Wet leafy branches brushed against Brook’s back and he struggled to get through. His mind tumbled with an incomplete map of the forest and river as he tried to figure out the best place to head for. Finally, he decided on the largest of the waterfalls and headed in that direction. He didn’t stop once, but carried on walking backwards for almost an hour dragging the body undergrowth. Around him owls and other night birds were still calling, their daytime relatives still asleep. A fox called for a few moments before being answered by another in the distance. The rain patted on the leaves and ground, adding to the rush of water somewhere in front of them.

Brook sank down at the river’s edge, dropping the dead weight. He wiped rain from his face and shook it from his hair. He looked at the sky and guessed that daylight was a few hours away, which meant he was becoming pressed for time. He turned to the body, now mud covered and with a collection of fallen leaves and branches. The idea of burying him re-entered Brook’s mind, but he had nothing other than his hands and nature’s tools to carry out that task. Instead, he was going to have to risk the water level being high enough to carry the body away.

Taking an arm and a leg, Brook put the taxi man into the river and watched the current swept him away. He saw a flash of colour going over the waterfall and walked as close to the edge as possible. Looking down he could see nothing but the foamy churned up water. Slipping his hands into his pockets, he turned and started walking back the way he had come.

He got into the car and closing the door, listened to the rain and wind once more. He checked the taxi over again and finding nothing else, debated what to do. He thought he could almost hear Fern calling his name. She probably was. A few seconds went by, he put the keys in the ignition and got out, closing the door. He shoved his hands in his pockets and walked away.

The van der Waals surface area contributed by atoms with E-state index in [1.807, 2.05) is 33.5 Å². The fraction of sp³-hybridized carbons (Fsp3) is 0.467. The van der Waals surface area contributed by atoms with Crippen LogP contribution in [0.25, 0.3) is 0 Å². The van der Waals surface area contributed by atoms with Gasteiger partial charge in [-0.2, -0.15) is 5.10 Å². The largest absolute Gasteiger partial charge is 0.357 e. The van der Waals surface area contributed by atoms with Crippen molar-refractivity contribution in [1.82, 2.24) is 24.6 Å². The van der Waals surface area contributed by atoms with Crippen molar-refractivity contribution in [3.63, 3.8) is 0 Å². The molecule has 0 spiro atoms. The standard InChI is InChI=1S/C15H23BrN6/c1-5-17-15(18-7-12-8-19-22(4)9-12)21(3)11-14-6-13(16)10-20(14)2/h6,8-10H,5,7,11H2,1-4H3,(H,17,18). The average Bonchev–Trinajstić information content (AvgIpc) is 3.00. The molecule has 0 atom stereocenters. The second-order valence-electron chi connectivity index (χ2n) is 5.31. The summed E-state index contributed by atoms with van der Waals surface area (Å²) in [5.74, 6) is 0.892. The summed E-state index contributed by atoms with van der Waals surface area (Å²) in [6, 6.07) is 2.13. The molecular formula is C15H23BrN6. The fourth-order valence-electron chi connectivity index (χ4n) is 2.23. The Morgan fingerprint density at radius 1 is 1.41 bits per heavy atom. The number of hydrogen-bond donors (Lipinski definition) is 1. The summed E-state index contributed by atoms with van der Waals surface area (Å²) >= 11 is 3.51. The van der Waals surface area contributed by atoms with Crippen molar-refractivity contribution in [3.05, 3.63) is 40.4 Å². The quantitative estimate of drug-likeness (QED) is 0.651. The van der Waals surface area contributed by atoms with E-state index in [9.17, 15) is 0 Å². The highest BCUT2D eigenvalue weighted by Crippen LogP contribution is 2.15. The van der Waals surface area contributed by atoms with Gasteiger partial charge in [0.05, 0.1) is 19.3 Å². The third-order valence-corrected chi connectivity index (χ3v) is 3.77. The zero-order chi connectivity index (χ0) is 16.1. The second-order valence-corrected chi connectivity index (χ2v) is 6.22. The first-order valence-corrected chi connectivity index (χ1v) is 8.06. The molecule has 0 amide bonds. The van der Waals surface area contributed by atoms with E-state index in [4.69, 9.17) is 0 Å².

The rain grew heavier, soaking through his clothes as he left the carpark. Brook glanced back at the taxi then shook his head. You’d only have to get rid of if later, he thought. He picked up his pace and breaking into a run sped through the night. He followed the roads he had driven and halfway home felt the first sense of dawn. He didn’t pause, but race onwards, making a note to try harder at materialisation soon.

Brook slipped through the first gate and the second one, having no need to unlock and open them now he was alone. He ran to the door, vanished and reappeared on the other side. Fern’s voice rapidly hit him from the garage and shouted in his ears.

‘Brook? Let me out!’

Ignoring her, he climbed the stairs and went to his room. Fern’s voice trailed after him, pleading with him and yet whispering things that sound forbidden underneath. He shook his head and closed the bedroom door. It only quietened the words a little. He pulled off his boots and jacket, dumping them as he went over to a large desk. He switched on the CD player letting the first song on whatever album was still in there blast out.

He undressed, throwing the clothes alongside the boots and jacket. Flinging himself on the double bed, he looked up at the all too familiar ceiling. The dappled pale blue coating of paint still bore the slight marks of sticky tape and blue tack. Beck tried to recall what had once stared down at him on his childhood and teenage ceiling, but he couldn’t recall.

He shut his eyes, listening to the rock music rumbling around him and the taxi driver’s blood humming through him. Below, he could just hear Fern’s cries for release and her fists bounding the wooden door. He sensed the dawn breaking and recalled how the sun lit up the sky. He pulled a sheet over his naked body and wondered how long it would take for Fern to settle down.

To Be Continued…